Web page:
Middlesex University is on a ‘digital journey’ to drive out paper from its organisational innards as far as possible.
To that end, it’s been moving across to a more flexible way of working enabled digitisation of content, multifunctional devices and remote access to online repositories for end users.
The university has some 40,000 students worldwide, 25,000 of whom are based at its London campus which has seen £200 million investment in recent years.
Its six schools are run by 1,700 staff across London and the two other existing campuses in Dubai and Mauritius. (A third – in Malta – is due to open in October this year.)
The university’s ‘digital journey’ is built around
“A technology driven strategy to support the vision in line with greener, more efficient and cost effective management of information within Middlesex University.”
“flexible services for staff & students to access digital information supporting mobility.”
There are four main components to the strategy:
- The Middlesex Electronic Document System (MEDS)- to facilitate “an effective records management culture and storage system for electronic records”.
- Multi-functional devices (MFD) – to rationalise the print estate using tech from Canon.
- Scanning – managed reduction of hard copy documents and associated physical storage space, also built around Canon kit.
- Digital Mail – to enable more flexible working patterns and a hot desking environment.
The process of embarking on this ‘digital journey’ began with an audit of existing print needs, fleet, volume throughput and support services and contracts.
There was a need to build a scalable digital infrastructure and repository which could integrate and interface with existing systems.
On a more technical level, the project would necessitate the creation of a bespoke software application for the Digital Mail component and the creation of a bespoke repository to underpin the MEDS strand.
In addition all Middlesex staff would need to have a Unified Communications solution rolled out to them.
MEDS now has in excess of 1100 users uploading 15,000 documents each month. Users have access to an online repository worldwide to get at those documents.
Hilary Morris, Estate and Facilities Management Service, Deputy Head of Contracts, Middlesex University, says that the system is relatively uncommon in education circles and was a bespoke project for good reason:
“When it comes to the MEDS, it’s important to remember that while in commercial environments such technology may be common, in education it’s not necessarily as easy to implement.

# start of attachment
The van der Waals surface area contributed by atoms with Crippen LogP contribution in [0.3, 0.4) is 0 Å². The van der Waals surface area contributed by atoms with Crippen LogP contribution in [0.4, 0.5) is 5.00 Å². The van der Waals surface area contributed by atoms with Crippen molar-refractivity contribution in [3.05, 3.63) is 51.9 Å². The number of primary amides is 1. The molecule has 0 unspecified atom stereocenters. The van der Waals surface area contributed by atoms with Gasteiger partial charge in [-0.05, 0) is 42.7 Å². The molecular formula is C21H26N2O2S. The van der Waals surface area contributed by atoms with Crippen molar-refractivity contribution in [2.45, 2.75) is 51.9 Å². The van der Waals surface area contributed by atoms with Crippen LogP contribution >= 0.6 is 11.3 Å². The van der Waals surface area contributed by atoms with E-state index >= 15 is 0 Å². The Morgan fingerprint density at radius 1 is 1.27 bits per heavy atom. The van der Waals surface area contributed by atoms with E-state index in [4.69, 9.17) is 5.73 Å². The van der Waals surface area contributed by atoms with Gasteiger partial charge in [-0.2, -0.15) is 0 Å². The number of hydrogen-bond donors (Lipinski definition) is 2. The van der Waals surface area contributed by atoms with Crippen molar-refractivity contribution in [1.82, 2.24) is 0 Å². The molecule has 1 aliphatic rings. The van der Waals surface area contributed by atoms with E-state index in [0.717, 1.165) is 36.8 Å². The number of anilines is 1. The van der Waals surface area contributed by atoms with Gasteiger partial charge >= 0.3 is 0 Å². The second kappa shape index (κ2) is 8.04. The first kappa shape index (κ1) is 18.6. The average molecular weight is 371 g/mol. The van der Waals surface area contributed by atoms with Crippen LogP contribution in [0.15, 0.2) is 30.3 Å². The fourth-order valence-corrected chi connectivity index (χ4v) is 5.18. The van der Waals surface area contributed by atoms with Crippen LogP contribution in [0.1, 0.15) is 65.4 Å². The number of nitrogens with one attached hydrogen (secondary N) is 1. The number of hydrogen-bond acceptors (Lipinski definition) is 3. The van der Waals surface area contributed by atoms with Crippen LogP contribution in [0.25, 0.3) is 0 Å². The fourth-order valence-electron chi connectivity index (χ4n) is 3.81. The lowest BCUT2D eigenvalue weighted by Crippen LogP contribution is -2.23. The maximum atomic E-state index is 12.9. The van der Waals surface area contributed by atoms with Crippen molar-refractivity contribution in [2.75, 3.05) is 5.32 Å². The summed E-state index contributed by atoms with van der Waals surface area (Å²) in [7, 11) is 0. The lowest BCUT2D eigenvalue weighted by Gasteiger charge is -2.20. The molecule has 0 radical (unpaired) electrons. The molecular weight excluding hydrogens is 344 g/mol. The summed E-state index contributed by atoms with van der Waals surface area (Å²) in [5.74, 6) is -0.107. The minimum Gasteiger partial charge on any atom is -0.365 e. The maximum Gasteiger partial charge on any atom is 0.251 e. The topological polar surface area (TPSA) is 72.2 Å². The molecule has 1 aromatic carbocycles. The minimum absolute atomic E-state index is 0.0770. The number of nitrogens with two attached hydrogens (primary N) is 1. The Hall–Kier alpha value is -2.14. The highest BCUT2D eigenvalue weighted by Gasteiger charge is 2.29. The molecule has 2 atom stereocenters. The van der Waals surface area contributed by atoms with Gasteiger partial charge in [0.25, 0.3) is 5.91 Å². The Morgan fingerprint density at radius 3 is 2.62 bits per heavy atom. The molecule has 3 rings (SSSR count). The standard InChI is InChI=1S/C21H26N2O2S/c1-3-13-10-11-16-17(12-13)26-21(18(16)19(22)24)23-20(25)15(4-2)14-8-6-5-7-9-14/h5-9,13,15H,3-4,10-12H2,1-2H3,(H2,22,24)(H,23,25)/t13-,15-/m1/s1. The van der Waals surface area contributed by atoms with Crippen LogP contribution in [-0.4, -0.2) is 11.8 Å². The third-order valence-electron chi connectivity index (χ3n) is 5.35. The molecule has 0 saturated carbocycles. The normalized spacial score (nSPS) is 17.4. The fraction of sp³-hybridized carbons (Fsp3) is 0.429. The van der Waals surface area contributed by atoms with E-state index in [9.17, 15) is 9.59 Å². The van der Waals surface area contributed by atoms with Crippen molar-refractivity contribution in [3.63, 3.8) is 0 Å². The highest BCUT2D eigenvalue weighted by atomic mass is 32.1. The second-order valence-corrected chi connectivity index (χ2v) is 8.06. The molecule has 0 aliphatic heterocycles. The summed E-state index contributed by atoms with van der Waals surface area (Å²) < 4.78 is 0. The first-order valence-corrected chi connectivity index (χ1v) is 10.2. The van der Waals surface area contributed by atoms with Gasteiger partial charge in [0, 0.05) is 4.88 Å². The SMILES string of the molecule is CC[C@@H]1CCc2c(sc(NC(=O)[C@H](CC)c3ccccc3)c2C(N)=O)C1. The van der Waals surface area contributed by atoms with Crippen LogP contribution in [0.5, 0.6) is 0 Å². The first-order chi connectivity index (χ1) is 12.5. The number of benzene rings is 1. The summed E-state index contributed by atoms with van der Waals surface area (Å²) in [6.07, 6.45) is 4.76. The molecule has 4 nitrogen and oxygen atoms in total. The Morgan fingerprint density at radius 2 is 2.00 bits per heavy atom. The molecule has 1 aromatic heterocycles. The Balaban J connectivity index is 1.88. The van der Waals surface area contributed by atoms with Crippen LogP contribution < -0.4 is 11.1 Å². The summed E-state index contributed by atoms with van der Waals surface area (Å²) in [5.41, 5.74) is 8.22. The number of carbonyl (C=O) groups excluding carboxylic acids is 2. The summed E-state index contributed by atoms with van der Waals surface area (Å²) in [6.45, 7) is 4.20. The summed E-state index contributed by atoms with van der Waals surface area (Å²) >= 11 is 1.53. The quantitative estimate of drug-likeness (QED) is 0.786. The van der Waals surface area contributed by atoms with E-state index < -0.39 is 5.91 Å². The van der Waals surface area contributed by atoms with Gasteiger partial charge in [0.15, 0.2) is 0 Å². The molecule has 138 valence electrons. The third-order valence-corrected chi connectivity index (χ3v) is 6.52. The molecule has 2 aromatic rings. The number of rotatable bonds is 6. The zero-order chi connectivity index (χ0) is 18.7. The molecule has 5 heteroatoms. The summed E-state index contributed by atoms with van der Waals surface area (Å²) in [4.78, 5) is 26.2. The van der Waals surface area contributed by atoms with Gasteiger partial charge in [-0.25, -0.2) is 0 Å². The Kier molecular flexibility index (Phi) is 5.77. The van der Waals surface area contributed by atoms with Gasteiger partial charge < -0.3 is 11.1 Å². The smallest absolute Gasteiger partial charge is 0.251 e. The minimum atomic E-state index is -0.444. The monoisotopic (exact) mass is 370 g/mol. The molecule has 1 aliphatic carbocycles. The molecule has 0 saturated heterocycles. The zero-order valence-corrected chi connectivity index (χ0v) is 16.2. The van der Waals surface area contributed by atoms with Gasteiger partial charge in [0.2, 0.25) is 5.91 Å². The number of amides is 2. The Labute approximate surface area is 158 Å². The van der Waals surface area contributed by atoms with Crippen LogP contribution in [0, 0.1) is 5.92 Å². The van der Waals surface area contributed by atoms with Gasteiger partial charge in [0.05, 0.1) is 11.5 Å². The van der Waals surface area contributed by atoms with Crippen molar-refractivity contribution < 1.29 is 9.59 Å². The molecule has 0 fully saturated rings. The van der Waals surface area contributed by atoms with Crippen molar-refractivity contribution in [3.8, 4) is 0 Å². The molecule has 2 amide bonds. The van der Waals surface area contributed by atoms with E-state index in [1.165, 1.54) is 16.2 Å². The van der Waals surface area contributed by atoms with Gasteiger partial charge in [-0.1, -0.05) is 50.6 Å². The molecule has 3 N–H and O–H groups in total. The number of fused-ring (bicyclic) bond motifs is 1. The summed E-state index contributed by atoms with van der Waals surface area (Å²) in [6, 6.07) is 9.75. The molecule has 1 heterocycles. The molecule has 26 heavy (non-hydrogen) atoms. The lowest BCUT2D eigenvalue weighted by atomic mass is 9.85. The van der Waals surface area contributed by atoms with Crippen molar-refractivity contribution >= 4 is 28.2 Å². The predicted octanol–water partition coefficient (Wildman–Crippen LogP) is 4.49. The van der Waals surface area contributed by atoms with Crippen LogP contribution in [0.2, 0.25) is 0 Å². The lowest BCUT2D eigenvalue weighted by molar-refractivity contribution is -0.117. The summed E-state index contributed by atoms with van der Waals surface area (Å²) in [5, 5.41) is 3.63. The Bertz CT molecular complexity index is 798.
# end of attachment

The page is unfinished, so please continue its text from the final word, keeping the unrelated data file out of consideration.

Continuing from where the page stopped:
“The records management system was designed for us from the ground. Having an online repository for all our records reduces the need for the filing cabinet in the corner and allows us to access records from anywhere electronically.
“Our central scanning service assesses what archive records we have in the form of basements full of records. Some of these are records that people felt needed to be retained, but didn’t often look at.”
Meanwhile the Digital Mail project is intended to digitise all incoming and internal mail and enables users to access hardcopy mail electronically from any location accessed by the internet.
Some 33000 items of hardcopy mail have been delivered electronically to date while 803,000 hardcopy documents have been digitised via bulk scanning.
An immediate challenge was the need to manage cultural change, admits Morris:
“The Digital Mail aspect was the most contentious in terms of how it was received. Especially among some of the academics there was a degree of reluctance to move away from physical mail. So we had to go through a huge engagement process with focus groups for every part of the project.”
There are exceptions to the new policy in the form of postal items that cannot be digitised, such as tax discs and purchasing cards, but there are no exceptions in terms of staff being able to opt out:
“Everything we have done has been done across the board. We had to be very strategic.”
Exemptions can include personal mail items – although such post is not encouraged within the workplace.
“Digital mail has encouraged people to do that less. But there are items that come through to lecturers, such as Amazon boxes, that we need to be able to receive, so there is a facility for that to happen. We don’t prohibit personal mail.”
There are also course-specific reasons for not always adhering to a digital-only policy:
“There are exceptions and we do have a flexible approach. For example, in the art department, one of the student projects is to create and design a postcard, create an envelope and send that to the lecturer.
“So in that instance, the lecturer gets in touch with us to let us know that the project is happening and that gets passed on as hardcopy post.”
But the overriding practicality of this digital first approach is undeniable, she adds:
“If I get an invoice from a supplier, it doesn’t matter to me whether I scan it in or someone else does. The important thing is that we have now got a fully trackable mail service.
“Every piece of mail is tracked from the moment it comes in so that if someone turns up and says they didn’t get some mail, the whole process is trackable.”
The benefits are notable, if not always easily quantifiable:
“In terms of space, we had a room just filled with post trays. But it’s not just that – it’s vans, drivers, post rooms and so on. We are able now to make better use of space. That was perhaps a harder sell as it’s not something that you can necessarily translate into pure financial measurements.”
An interesting example of a strategy made possible by ‘commodity’ tech in the form of scanners and the internet to create a set of digital and online processes.